Association between Neutrophil to Lymphocyte Ratio and Severity of Coronary Artery Disease in Chronic Stable Angina
Background: Neutrophil to lymphocyte ratio (NLR) has been proposed as a new prognostic marker in patients with chronic stable angina (CSA). NLR is a cheap, easily available, non-invasive and routinely done procedure to predict the severity of coronary artery disease.
Methods: 110 patients with stable coronary artery disease were evaluated to calculate the NLR from January, 2016 to September, 2016. The patients were divided into two groups: Group I NLR>2.38 and group II NLRd”2.38. Coronary angiogram was done during index hospitalization. The severity of the coronary artery disease was assessed by vessel score and Gensini score and was compared between the groups.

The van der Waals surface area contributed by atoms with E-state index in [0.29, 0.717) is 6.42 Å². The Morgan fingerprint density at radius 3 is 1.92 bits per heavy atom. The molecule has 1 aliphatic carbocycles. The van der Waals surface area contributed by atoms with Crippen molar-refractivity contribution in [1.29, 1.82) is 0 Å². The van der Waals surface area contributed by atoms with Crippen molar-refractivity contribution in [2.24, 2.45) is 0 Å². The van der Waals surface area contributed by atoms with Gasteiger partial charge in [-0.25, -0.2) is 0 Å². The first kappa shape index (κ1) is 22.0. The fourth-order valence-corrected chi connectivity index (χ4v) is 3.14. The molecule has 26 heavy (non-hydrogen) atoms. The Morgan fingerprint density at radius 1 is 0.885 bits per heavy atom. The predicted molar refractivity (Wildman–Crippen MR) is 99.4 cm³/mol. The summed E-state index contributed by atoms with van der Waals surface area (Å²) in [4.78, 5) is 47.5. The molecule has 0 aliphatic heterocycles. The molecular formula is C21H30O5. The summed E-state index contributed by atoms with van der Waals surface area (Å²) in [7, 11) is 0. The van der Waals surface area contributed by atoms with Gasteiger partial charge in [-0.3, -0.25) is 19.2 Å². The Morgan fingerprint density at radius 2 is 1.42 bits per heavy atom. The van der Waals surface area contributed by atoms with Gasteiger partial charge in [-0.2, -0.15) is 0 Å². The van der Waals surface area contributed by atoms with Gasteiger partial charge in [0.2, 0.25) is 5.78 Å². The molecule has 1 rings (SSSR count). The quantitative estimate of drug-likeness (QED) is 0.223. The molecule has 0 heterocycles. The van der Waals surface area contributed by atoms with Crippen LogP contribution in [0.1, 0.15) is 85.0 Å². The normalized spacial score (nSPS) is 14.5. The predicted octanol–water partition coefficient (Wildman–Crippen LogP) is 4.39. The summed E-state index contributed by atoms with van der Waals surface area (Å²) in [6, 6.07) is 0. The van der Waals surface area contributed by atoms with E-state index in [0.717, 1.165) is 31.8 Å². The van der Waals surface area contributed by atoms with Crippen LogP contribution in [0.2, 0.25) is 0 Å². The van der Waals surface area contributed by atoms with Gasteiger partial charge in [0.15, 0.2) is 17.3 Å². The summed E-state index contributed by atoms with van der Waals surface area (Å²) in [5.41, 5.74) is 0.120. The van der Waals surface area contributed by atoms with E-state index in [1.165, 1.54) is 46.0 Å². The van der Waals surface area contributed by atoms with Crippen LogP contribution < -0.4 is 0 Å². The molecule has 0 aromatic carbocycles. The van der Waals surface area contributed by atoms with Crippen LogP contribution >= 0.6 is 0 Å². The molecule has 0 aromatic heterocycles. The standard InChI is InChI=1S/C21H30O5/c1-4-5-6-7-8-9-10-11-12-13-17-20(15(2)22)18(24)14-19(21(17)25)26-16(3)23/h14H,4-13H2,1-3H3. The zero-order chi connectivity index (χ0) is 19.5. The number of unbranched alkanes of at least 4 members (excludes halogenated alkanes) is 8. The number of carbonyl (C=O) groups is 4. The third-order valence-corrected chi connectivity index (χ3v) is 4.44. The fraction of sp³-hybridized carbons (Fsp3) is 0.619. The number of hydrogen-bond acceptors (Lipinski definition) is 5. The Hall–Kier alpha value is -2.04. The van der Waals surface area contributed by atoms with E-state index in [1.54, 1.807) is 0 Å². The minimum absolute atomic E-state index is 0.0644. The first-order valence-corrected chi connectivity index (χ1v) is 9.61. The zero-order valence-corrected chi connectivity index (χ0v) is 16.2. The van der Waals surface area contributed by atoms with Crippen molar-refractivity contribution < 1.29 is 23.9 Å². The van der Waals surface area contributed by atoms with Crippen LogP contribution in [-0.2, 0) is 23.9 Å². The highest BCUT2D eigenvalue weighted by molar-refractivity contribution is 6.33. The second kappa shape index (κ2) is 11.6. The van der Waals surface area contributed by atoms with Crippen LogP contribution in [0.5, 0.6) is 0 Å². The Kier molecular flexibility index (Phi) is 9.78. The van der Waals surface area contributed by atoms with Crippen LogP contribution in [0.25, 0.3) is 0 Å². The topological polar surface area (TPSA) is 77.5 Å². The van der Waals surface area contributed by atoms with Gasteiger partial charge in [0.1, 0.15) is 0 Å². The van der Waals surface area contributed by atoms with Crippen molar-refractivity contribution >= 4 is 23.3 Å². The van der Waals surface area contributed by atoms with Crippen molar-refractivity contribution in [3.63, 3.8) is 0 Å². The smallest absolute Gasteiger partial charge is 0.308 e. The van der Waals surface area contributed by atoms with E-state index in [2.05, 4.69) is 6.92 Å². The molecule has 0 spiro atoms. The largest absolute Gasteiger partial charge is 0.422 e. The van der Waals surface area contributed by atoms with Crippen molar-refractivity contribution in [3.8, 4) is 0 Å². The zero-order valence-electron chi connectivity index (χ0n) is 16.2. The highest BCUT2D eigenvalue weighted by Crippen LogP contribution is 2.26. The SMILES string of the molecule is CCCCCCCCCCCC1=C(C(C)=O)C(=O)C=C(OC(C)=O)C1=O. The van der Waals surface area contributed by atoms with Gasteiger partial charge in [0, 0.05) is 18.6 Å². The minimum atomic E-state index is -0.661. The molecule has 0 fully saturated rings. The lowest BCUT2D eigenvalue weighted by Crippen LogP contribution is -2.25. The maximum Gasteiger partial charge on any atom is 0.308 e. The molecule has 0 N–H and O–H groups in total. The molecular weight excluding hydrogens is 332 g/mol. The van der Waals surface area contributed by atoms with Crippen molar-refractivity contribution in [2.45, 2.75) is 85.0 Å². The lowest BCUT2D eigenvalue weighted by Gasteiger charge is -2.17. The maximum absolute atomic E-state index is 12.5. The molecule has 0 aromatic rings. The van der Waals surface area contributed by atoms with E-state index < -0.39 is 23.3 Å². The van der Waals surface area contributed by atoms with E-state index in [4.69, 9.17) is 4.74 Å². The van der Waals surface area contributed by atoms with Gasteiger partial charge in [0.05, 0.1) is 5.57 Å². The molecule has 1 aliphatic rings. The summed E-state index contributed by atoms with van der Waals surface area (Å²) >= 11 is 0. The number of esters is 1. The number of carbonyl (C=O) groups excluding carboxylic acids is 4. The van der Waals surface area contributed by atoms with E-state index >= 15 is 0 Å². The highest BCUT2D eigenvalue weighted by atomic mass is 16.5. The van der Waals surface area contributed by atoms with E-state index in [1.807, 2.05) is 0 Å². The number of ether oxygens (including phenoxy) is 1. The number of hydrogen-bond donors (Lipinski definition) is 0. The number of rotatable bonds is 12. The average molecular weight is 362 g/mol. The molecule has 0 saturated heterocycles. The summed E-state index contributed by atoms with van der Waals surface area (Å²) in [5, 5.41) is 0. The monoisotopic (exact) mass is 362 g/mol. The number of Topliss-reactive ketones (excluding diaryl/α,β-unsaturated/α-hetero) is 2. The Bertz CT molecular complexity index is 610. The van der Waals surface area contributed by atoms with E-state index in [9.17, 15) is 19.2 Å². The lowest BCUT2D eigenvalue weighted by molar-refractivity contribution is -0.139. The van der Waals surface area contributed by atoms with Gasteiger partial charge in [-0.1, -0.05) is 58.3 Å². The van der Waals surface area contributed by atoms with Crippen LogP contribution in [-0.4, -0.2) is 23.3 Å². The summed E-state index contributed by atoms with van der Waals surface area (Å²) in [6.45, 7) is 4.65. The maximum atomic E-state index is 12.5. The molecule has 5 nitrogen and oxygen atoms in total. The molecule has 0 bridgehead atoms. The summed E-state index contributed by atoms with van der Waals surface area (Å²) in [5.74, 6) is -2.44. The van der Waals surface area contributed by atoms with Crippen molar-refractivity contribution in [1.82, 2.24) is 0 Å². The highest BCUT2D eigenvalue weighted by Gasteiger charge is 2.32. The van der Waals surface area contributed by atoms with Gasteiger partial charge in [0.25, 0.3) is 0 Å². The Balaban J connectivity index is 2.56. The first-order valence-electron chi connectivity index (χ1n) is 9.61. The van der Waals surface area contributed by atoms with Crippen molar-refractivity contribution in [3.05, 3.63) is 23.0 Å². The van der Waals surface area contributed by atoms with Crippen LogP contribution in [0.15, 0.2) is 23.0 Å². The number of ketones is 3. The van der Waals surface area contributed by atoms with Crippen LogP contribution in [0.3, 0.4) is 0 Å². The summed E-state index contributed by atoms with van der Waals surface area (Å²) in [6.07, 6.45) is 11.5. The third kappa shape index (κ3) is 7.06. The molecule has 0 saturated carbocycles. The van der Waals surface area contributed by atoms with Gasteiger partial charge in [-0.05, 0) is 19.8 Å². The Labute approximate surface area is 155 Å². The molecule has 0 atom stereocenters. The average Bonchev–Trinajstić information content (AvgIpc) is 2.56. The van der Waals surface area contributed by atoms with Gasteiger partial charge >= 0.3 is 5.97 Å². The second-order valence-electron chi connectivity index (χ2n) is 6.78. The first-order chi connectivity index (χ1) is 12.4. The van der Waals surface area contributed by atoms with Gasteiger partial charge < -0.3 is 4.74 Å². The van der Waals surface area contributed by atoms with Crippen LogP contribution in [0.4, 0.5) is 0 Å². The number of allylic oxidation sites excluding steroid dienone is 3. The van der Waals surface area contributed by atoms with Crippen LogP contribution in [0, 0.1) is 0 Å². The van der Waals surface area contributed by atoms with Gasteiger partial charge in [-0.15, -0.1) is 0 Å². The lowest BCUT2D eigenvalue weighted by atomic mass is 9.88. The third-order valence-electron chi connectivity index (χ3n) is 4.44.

Results: NLR was significantly higher in the group of high vessel score and high Gensini score. We found significant weak association between NLR and vessel score (r=0.30, p=0.004) and a moderate positive correlation between NLR and Gensini score (r =0.65, P=0.001). With the increase of NLR, vessel score and Gensini score increases demonstrating more severe coronary artery disease. Univariate logistic regression analysis of variables of interest revealed that age, hypertension, dyslipidemia, serum creatinine, total WBC count and NLR were independent predictor of severe coronary artery disease with odds ratio (OR) being 1.88, 3.93, 5.01, 5.54, 4.05 and 5.70 respectively. In multivariate logistic regression analysis, after adjustment of factors NLR remain independent predictors of severe CSA (OR = 5.73; p = 0.002).
Conclusion: Increased neutrophil to lymphocyte ratio is associated with angiographically severe coronary artery disease in chronic stable angina and this association is independent of conventional cardiovascular risk factors.
Cardiovasc. j. 2018; 10(2): 164-170